tried to disturb both lessons and parties by blowing whistles, banging trays,
shrieking and hammering on the wall. The court held that this malicious motive
made the defendant’s conduct unreasonable and a nuisance. Had he no been trying
to disturb the lessons, he might have had the right to make a noise, just as
the claimant did with his lessons and parties.
CAN BE SUED?
Depending on the circumstances of
the case, a claimant affected by nuisance could traditionally sue the owner of
the land on which the nuisance originates, the occupier of that land or the
person who created the nuisance.
The creator: Anyone who creates a
nuisance by some act (rather than an omission) can be sued for nuisance,
regardless of whether that person owns or occupies the land from which the
The occupier: As we noted above,
the occupier of premises will be liable in respect of nuisance that he has
himself created. But, he may also be liable in other circumstances too.
Nuisance created by independent
contractor: An occupier is vicariously liable for nuisance created by his
employees in the course of employment. But as regards, nuisance created by
independent contractor, an occupier can only be liable where the act done is
one which in its very nature involves a special danger of nuisance being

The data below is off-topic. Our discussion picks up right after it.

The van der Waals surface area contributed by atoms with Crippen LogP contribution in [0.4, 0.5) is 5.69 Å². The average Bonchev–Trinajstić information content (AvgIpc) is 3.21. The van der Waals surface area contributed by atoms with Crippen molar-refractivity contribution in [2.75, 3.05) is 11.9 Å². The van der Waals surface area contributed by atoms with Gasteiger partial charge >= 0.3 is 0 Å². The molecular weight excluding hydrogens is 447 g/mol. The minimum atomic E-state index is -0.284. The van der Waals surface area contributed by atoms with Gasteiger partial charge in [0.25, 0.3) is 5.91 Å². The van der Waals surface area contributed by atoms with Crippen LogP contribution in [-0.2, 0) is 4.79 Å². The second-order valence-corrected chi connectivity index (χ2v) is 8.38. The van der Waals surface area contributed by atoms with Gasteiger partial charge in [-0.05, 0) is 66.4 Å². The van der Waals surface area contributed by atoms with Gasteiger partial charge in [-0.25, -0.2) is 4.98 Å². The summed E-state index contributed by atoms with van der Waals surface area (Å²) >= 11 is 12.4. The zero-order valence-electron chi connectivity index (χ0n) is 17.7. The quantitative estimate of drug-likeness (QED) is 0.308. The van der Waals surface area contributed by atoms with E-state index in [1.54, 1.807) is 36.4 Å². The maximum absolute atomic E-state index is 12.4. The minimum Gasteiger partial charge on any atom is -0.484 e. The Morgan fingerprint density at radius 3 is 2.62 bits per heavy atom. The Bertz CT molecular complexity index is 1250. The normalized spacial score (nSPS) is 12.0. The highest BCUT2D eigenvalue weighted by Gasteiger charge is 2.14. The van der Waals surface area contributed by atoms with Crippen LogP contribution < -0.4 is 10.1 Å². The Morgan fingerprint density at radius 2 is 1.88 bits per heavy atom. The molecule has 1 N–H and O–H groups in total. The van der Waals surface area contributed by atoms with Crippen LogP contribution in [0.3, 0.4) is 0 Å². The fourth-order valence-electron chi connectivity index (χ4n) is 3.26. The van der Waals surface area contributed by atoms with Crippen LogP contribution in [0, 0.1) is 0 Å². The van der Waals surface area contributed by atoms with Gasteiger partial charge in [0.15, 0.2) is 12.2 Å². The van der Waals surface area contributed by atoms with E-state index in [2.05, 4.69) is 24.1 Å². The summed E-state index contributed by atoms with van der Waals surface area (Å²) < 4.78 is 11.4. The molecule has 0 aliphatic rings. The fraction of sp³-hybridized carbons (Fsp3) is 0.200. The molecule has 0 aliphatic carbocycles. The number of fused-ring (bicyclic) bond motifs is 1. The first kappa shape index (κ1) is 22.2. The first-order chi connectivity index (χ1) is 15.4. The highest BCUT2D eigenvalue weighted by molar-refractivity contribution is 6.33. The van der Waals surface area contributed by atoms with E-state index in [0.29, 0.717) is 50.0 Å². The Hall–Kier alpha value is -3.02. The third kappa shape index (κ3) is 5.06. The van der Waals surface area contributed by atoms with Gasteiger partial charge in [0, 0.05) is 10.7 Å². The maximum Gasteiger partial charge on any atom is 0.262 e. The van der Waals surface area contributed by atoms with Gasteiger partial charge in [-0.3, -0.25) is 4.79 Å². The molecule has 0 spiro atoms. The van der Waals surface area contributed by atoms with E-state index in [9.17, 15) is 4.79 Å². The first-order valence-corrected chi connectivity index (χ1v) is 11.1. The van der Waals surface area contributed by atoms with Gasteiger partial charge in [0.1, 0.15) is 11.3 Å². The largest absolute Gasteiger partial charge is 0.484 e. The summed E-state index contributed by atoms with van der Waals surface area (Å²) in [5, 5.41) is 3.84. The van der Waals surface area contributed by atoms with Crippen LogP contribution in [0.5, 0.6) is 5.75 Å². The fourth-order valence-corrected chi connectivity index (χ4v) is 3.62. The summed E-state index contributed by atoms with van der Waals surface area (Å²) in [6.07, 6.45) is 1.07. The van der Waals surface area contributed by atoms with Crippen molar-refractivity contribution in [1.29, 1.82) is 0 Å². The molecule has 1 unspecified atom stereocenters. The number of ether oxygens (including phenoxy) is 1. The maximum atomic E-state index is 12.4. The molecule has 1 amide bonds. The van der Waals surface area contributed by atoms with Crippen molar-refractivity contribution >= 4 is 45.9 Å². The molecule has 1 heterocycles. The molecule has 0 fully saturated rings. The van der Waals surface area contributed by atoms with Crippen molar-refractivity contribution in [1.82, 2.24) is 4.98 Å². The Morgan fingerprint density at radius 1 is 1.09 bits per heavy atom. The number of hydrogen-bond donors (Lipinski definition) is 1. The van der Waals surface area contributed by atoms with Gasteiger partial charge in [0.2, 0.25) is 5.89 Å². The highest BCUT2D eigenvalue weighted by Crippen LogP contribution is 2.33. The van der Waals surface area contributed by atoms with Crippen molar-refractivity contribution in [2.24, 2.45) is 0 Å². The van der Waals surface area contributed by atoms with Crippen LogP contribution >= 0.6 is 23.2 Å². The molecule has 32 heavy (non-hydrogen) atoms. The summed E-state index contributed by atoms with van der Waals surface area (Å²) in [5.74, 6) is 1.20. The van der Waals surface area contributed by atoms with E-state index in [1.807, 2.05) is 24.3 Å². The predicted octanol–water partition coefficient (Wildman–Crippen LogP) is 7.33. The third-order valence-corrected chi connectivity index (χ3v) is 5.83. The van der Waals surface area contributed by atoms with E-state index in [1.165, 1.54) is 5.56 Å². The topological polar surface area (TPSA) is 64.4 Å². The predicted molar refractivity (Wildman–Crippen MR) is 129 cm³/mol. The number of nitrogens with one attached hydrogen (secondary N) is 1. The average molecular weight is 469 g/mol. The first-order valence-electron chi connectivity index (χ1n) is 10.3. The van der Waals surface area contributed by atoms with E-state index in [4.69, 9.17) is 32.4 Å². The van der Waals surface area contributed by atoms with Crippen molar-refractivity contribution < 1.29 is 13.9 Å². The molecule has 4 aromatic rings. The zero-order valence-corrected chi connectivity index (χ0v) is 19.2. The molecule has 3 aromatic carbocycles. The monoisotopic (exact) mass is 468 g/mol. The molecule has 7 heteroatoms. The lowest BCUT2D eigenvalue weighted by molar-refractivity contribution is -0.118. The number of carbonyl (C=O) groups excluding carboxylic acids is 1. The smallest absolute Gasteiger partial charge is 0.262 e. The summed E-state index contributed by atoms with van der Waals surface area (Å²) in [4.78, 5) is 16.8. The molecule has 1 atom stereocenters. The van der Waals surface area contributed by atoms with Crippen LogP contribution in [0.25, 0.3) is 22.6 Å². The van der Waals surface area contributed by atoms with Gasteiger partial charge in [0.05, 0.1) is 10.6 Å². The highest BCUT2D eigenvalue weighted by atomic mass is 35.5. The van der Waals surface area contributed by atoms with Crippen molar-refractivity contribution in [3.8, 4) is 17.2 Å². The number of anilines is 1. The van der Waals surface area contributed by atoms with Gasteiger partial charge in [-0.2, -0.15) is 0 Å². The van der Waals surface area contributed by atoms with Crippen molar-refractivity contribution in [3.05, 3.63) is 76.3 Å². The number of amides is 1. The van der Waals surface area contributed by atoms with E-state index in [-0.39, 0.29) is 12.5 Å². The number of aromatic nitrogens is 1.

complained of – (Matania v NPB).
Thus, liability will only arise where the activities of the contractor is
Nuisance created by trespasser or
act of nature: An occupier is liable for nuisance caused by a trespasser or act
of nature where he has adopted or continued the state of affairs – (Sedleigh-Denfield v O’Callaghan (case
involving trespasser), Goldman v Hargrave
(an Australian case tried at PC involving act of nature, an English case being Leakey v National trust)).
An occupier of land ‘continues’ a
nuisance if with actual or presumed knowledge of the state of affairs, he fails
to take reasonable steps to bring it to an end. The reasonableness of the
defendant’s conduct will be judged subjectively – (Goldman v Hargrave). If therefore the defendant is poor, and
abatement will require vast expense, the defendant will not be considered negligent.
Equally less will be expected of the infirm than of the able-bodied. An
occupier of land ‘adopts’ a nuisance where he uses the state of affairs for his
The landlord: A landlord will be
liable where he has expressly or impliedly authorized the nuisance. Where the
nuisance is a necessary consequence of the letting, the landlord is taken to
impliedly authorizing the nuisance – (Tetley
v Chitty). But in Smith v Scott,
a local authority was not found to have authorized the nuisance caused by a
family they housed even when they were known to be a ‘problem family’ as it had
inserted in their tenancy agreement a clause expressly prohibiting the
commission of such acts.
In Hussain v Lancaster CC, a local authority was not found liable for
the racial harassment campaign of its tenants, for two reasons:
The local authority’s standard
form tenancy agreement had included a clause instructing the tenant ‘not to
discriminate against or harass any residents or visitors’. So, the council
could not be said to have authorized these acts; as seen in Smith v Scott and Mowan v Wandsworth LBC.
The tenant’s action did not